He added, “You’re a resident on Montezuma County just like the other residents on Montezuma County. You’re not an owner.”
Clementon said, “The last time I checked, the federal government maintains they have the authority [over federal lands]. We’ll just have to agree to disagree.”
County attorney John Baxter argued that “the county has a lot more authority than the agencies are believing.”
“The county doesn’t have veto power, but the law requires you to sit at the table basically as equal partners,” he said.
Clementson said she would check to see if there had been updated guidance on the matter.
“This isn’t a new conversation,” she said. “It’s been going on for about 50 or 60 or 80 years.”
That ended the discussion that day, but the commissioners returned to the subject in their meeting Aug. 24, when attorney Baxter presented a draft letter to the BLM calling for coordination. Suckla said he’d learned recently that at one point Montezuma County had the status of a “cooperating agency” with the BLM, but let it lapse.
Baxter said that was because of the feeling that “you don’t want to reduce yourselves to a cooperating agency because you want to be a coordinating agency.”
Ertel agreed. “There is a special cooperating- agency status – I’m not sure where it comes from. Mesa County is one, but our stance is that coordination is a well-defined activity and function of good government. . . and it is not ‘cooperating.’ They’re different cats.”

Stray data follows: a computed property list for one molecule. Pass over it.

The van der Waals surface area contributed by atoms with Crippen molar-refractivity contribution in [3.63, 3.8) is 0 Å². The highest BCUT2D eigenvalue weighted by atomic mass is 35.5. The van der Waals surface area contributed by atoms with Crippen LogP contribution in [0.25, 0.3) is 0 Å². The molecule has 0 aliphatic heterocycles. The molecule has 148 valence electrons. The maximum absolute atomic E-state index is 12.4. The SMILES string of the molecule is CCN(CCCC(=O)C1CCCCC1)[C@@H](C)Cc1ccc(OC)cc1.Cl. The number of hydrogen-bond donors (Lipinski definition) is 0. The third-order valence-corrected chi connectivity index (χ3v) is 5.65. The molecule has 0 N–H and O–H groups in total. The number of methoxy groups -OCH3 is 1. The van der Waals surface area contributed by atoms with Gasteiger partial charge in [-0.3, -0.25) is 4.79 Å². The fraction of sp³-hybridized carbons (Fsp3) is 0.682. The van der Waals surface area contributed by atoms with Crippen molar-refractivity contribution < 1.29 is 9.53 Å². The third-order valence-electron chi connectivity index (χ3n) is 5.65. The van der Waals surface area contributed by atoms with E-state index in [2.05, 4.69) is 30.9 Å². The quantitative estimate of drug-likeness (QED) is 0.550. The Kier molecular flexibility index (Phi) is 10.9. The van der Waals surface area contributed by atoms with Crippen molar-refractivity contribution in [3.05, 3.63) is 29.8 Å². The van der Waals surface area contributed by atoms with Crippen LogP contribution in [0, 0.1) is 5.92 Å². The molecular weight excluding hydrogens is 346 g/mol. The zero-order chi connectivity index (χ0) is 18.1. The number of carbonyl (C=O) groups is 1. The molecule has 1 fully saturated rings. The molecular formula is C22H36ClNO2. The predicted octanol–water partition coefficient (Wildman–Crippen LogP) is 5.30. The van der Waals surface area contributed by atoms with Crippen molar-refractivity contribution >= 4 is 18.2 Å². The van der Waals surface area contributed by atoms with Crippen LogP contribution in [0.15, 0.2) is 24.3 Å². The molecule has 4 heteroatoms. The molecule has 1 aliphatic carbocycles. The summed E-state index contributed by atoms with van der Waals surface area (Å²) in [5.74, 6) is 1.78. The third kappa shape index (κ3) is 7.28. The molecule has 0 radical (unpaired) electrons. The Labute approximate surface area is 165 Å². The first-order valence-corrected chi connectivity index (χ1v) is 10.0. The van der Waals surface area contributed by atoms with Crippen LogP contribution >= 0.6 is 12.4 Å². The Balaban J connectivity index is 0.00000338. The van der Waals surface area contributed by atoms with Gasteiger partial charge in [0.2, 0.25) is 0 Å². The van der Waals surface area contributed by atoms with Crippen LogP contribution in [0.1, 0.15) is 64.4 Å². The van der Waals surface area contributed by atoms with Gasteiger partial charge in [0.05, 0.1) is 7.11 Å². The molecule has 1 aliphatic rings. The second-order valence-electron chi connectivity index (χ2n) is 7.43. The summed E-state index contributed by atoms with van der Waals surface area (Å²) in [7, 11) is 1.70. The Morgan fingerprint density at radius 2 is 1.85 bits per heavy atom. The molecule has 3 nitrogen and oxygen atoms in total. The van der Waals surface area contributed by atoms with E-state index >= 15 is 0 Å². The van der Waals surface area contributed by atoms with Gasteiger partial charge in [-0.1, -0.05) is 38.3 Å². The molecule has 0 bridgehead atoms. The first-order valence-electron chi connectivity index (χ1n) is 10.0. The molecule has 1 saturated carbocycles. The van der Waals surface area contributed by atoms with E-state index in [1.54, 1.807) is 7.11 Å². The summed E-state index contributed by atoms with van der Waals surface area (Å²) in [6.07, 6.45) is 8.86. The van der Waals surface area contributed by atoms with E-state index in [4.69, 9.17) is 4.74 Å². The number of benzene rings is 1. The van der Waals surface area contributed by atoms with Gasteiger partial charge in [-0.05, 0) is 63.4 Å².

But the agency has a very different interpretation.
A 2012 BLM “Desk Guide to Cooperating Agency Relationships and Coordination with Intergovernmental Partners” seems to indicate that “cooperating agency status,” which the commissioners have rejected, offers much of what they are seeking.
The guide says the concept of “cooperating agency” (CA) status stems from NEPA and, “The CA relationship is distinctive, moving beyond consultation to engage officials and staff of other agencies and levels of government in working partnerships.”
CAs have “early and significant involvement” in the preparation of environmental impact statements and have a role in most steps of BLM planning processes, the document says.
“There is no such designation as ‘coordinating agency status’,” according to the guide, but, “The CA relationship provides an excellent opportunity to meet, and exceed, [the agency’s] coordination responsibilities under FLPMA.”
The guide explains that the BLM has a regulatory obligation to keep apprised of local governments’ plans, give consideration to them when developing its own management plans, and try to resolve inconsistencies between federal and non-federal plans “to the extent practicable.”
But if a state or local plan is inconsistent with a federal law or policy, “The BLM does not have an obligation to seek consistency,” the guide says.
On Aug. 24, audience member M.B. McAfee asked the commissioners to clarify their views on coordination and cooperation.
Suckla explained, “We feel like if there’s 26,000 people we represent, our point of view should rise a little bit above the formal comments of anybody else.” McAfee said the county then should be “obliged to listen to [all] the voices of the 26,000.”
“If those voices come forward,” Ertel said. “We have heard a number of them.”